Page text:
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It all started one day when Joanna Buehler noticed surveyors while strolling through Timberlake Park. At the time it was a forested area down the shoreline from her home on Lake Sammamish. She asked, and learned that they were surveying for a pipeline, but they refused to give further details. Several phone calls later Joanna realized the proposed pipe could discharge polluted storm water into the lake. Naively, she thought that she could just let those making the decision know the harm the pipeline would cause, and they would do the right thing.

She soon learned it would take more than that. Save Lake Sammamish was co-founded in 1989 by Joanna Buehler and others concerned with the deteriorating lake conditions. Twenty four years later, Save Lake Sammamish is still hard at work educating, advocating and if necessary, litigating for Lake Sammamish.

Lake Aerial Photo

Lake Sammamish looking north. Aerial photo taken by Jerry Klein.

A relatively shallow, lowland lake in central King County, WA, Lake Sammamish has a surface area of approximately 8 square miles. Entirely surrounded by land zoned for high-density urban growth, it is continually threatened for survival as a healthy recreational resource and as salmonid habitat.

Kokanee Fry

Kokanee fry in Ebright Creek, photo by Roger Tabor USFWS

Adult Kokanee

Adult pair of Kokanee returning to spawn, photo by Roger Tabor USFWS

The 98 square mile Lake Sammamish watershed stretches from Redmond through Bellevue, and Issaquah to Preston and Hobart, and empties into the lake through numerous small streams and rivulets. The largest of these, Issaquah Creek, provides about 70% of the inflow to the lake. This water system is in continuity with groundwater in the Issaquah aquifer. Historically, the large volume of rain in this watershed (nearly twice the 35 inches a year that falls on Seattle) has been absorbed by the surrounding forests and, like a well-regulated reservoir, loose, sponge-like forest soils retained and then slowly released stored rainwater into the aquifer and surface streams. Such a natural system prevents flooding in winter but continues to supply clean, cold water to streams and aquifer in the dry months.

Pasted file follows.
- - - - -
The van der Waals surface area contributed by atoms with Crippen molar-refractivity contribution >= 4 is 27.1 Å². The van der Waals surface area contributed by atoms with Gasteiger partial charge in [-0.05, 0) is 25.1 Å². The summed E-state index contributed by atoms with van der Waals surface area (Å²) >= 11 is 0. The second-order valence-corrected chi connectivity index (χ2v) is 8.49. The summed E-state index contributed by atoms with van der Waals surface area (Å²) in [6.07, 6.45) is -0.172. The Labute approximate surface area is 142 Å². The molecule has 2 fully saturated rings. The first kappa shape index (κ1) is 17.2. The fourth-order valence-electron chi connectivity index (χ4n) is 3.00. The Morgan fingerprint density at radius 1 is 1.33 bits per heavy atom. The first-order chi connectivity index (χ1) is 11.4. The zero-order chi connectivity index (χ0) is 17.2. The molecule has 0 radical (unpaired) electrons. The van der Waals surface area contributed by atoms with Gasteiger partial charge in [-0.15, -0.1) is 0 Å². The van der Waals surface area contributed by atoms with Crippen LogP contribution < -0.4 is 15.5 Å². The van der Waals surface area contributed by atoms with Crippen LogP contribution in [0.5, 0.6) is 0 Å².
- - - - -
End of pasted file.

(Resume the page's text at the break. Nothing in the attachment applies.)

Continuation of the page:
Where forests have been replaced by impervious surfaces–roofs, roads, parking lots–the loss of rain storage capacity as well as a more rapid rate of runoff, can lead to flooding. The increased frequency of “100-year floods” over the years despite the absence of “100-year storms” is an identifiable consequence of land conversion from forest to subdivision.

A lake reflects its watershed. Conversion of the watershed from forests to cities causes deterioration of water quality. That means the problem is all of us, everyone who lives in the watershed or even drives through it! Clearly we all have to be part of the solution. As the area urbanizes, the community must decide what to do with Lake Sammamish. Shall we continue to pollute until it is no longer an inviting recreational resource; a place to swim, sail, water ski, and fish? Shall we continue to pollute until it is uninhabitable by salmon and eagles? Shall we continue to pollute until Sammamish goes “Green Lake?” Or can we rise to the challenges of protecting Sammamish as an invaluable amenity in our community life?

Copyright 2013 • Save Lake Sammamish • Site Design by Adrian Tiliacos